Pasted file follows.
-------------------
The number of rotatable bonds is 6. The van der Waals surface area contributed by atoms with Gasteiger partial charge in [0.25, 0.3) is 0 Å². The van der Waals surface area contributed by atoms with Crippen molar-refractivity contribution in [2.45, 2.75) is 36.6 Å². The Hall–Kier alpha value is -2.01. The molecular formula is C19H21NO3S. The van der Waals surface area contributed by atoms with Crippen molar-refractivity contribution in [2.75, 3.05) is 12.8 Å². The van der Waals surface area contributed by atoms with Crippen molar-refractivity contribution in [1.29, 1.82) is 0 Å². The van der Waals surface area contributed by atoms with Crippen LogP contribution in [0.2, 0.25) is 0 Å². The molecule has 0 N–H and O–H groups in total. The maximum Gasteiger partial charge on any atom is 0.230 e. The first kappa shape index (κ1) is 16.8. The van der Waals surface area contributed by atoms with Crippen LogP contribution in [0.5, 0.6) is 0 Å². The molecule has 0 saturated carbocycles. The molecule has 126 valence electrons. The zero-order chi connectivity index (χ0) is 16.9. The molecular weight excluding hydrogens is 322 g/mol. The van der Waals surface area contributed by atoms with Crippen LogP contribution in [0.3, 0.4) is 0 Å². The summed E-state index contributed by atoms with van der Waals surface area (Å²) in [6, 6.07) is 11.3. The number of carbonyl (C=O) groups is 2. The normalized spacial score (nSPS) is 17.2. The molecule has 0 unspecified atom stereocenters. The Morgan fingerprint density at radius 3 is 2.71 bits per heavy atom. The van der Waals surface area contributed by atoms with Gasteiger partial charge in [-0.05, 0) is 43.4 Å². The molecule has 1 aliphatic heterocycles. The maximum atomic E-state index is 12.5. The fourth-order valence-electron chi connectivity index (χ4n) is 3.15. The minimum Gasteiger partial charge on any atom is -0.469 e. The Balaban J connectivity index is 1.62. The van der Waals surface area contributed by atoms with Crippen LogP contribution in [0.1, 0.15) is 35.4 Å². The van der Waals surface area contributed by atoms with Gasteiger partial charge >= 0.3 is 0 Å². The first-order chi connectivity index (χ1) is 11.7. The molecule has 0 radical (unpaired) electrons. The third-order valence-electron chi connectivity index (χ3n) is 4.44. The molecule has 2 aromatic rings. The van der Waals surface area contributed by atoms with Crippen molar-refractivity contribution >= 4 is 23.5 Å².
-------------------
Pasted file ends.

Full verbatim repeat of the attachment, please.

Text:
The number of rotatable bonds is 6. The van der Waals surface area contributed by atoms with Gasteiger partial charge in [0.25, 0.3) is 0 Å². The van der Waals surface area contributed by atoms with Crippen molar-refractivity contribution in [2.45, 2.75) is 36.6 Å². The Hall–Kier alpha value is -2.01. The molecular formula is C19H21NO3S. The van der Waals surface area contributed by atoms with Crippen molar-refractivity contribution in [2.75, 3.05) is 12.8 Å². The van der Waals surface area contributed by atoms with Crippen molar-refractivity contribution in [1.29, 1.82) is 0 Å². The van der Waals surface area contributed by atoms with Crippen LogP contribution in [0.2, 0.25) is 0 Å². The molecule has 0 N–H and O–H groups in total. The maximum Gasteiger partial charge on any atom is 0.230 e. The first kappa shape index (κ1) is 16.8. The van der Waals surface area contributed by atoms with Crippen LogP contribution in [0.5, 0.6) is 0 Å². The molecule has 0 saturated carbocycles. The molecule has 126 valence electrons. The zero-order chi connectivity index (χ0) is 16.9. The molecular weight excluding hydrogens is 322 g/mol. The van der Waals surface area contributed by atoms with Crippen LogP contribution in [0.3, 0.4) is 0 Å². The summed E-state index contributed by atoms with van der Waals surface area (Å²) in [6, 6.07) is 11.3. The number of carbonyl (C=O) groups is 2. The normalized spacial score (nSPS) is 17.2. The molecule has 0 unspecified atom stereocenters. The Morgan fingerprint density at radius 3 is 2.71 bits per heavy atom. The van der Waals surface area contributed by atoms with Gasteiger partial charge in [-0.05, 0) is 43.4 Å². The molecule has 1 aliphatic heterocycles. The maximum atomic E-state index is 12.5. The fourth-order valence-electron chi connectivity index (χ4n) is 3.15. The minimum Gasteiger partial charge on any atom is -0.469 e. The Balaban J connectivity index is 1.62. The van der Waals surface area contributed by atoms with Crippen LogP contribution in [0.1, 0.15) is 35.4 Å². The van der Waals surface area contributed by atoms with Gasteiger partial charge >= 0.3 is 0 Å². The first-order chi connectivity index (χ1) is 11.7. The molecule has 0 radical (unpaired) electrons. The third-order valence-electron chi connectivity index (χ3n) is 4.44. The molecule has 2 aromatic rings. The van der Waals surface area contributed by atoms with Crippen molar-refractivity contribution >= 4 is 23.5 Å².